Posts in the "16 Facts" category

Day Sixteen: Take action online - watch and share Lisa's story

Posted on December 10, 2014

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One in Five women in Ireland experiences domestic abuse. It can happen to any woman, in any home and at any stage of her life.

As part of our annual ‘One in Five Women’ National Balloon Action during the International 16 Days of Action Women’s Aid has produced a video to give a snapshot of what this looks like, in one incident of emotional abuse for one woman. The video tells the story of Lisa who is suffering abuse from her partner, yet it has a positive message. And you can be part of it.

This video is a way you can support and show solidarity online with women experiencing domestic abuse.

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Permanent link | Categories: Day Sixteen16 Facts for 16 Days10th December 2014

Day Fifteen: Over 130 Irish organisations support the 16 Days of Action

Posted on December 09, 2014

Day 15

On Tuesday 25th November 2014 Women’s Aid led a nationwide campaign in solidarity with the one in five women in Ireland who experience domestic abuse. The events marked the International Day Opposing Violence against Women and the start of the One in Five Women campaign. Over 130 organisations are taking part in Ireland to stand with abused women and children and in support of the all of the local organisations who work to support those affected by domestic abuse.

At the launch of the campaign, Women’s Aid highlighted the fact that one in every five women living in Ireland today experience abuse by their current or former boyfriends, husbands and partners.  Margaret Martin, Director of Women’s Aid said,

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Permanent link | Categories: 16 Facts for 16 DaysDay Fifteen9th December 2014

Day Fourteen: National Helpline Text Service for Deaf or Hard of Hearing Women

Posted on December 08, 2014

Day 14

For deaf or hard of hearing women experiencing domestic abuse, it can be even more difficult to seek support or to leave an abusive relationship. At Women’s Aid, we are committed to seeking solutions to overcome additional barriers to a deaf woman's escape. This year, Women’s Aid launched Irish Sign Language videos; these are an important step in ensuring that deaf or hard of hearing women have the same access to support as all women in situations of intimate partner violence.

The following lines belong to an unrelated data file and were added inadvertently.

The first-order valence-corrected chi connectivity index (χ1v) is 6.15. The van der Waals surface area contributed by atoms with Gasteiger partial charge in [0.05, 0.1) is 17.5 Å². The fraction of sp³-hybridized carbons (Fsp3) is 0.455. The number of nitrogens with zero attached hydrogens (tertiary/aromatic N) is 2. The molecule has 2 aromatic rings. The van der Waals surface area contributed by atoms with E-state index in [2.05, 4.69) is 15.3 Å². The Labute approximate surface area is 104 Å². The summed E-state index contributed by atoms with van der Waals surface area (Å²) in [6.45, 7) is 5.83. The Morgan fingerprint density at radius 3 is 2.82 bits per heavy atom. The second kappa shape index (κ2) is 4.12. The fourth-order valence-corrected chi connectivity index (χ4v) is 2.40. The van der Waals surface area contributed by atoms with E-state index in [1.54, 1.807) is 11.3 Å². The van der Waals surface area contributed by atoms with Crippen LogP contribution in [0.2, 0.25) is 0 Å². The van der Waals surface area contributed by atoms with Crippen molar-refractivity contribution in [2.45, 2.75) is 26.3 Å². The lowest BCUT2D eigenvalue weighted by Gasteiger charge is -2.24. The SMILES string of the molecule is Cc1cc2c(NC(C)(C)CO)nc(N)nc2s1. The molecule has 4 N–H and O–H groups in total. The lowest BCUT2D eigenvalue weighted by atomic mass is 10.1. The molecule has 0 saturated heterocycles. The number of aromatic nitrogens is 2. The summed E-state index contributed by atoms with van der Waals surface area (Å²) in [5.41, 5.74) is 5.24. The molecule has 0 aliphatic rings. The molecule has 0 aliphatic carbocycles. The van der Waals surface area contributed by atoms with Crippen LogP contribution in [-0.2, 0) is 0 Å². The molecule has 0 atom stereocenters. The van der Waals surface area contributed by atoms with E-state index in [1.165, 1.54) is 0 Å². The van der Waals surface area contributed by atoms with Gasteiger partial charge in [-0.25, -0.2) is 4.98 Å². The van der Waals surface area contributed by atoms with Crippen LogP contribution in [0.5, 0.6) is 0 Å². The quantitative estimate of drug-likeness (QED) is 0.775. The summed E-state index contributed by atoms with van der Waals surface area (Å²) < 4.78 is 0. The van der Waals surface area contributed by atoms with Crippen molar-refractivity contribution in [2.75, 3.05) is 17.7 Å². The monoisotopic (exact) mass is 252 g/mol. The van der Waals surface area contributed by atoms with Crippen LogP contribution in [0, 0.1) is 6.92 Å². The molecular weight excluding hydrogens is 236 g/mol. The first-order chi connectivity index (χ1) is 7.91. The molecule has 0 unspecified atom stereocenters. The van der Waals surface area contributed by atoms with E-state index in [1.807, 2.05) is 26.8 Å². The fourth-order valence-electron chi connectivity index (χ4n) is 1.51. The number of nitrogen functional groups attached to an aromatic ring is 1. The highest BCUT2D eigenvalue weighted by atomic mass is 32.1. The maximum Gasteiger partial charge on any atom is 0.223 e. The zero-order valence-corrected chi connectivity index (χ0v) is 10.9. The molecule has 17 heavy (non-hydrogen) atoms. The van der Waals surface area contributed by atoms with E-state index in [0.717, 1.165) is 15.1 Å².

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Permanent link | Categories: Day Fourteen8th December 201416 Facts for 16 Days

Day Thirteen: offering support in 170 languages

Posted on December 07, 2014

Day 13

The Women's Aid National Freephone Helpline is accessible to women in 170 different languages. The telephone interpretation service allows women with limited or no English experiencing domestic violence to access free, confidential telephone support.

The telephone interpretation service allows women who are often extremely isolated due to language barriers to access support.

It is provided by an accredited and professional interpreter service located outside the country, ensuring the confidentiality and anonymity of the service. The service is available throughout the normal opening hours of the helpline 10am-10pm, 7 days a week.

An example of the lifeline that the interpretation service provides comes from an early user of the service:

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Permanent link | Categories: Day Thirteen7th December 201416 Facts for 16 Days

Day Twelve: 17,254 calls answered by the National Freephone Helpine

Posted on December 06, 2014

Day 12

In 2013, the Women's Aid National Freephone Helpline answered 17,254 calls from women, family, friends, and professionals seeking support for experiences of domestic abuse. During these calls, 17,855 disclosures of abuse were made.

"I do not think I would have got through the past two years without the support from Women’s Aid and I know I it will get me through the difficult times still ahead.” - Louise

The Women's Aid National Freephone Helpline is a service for women experiencing emotional, physical, sexual and financial abuse by a current or former husband, partner or boyfriend. We are also available for family, friends and professionals concerned about women living with domestic violence.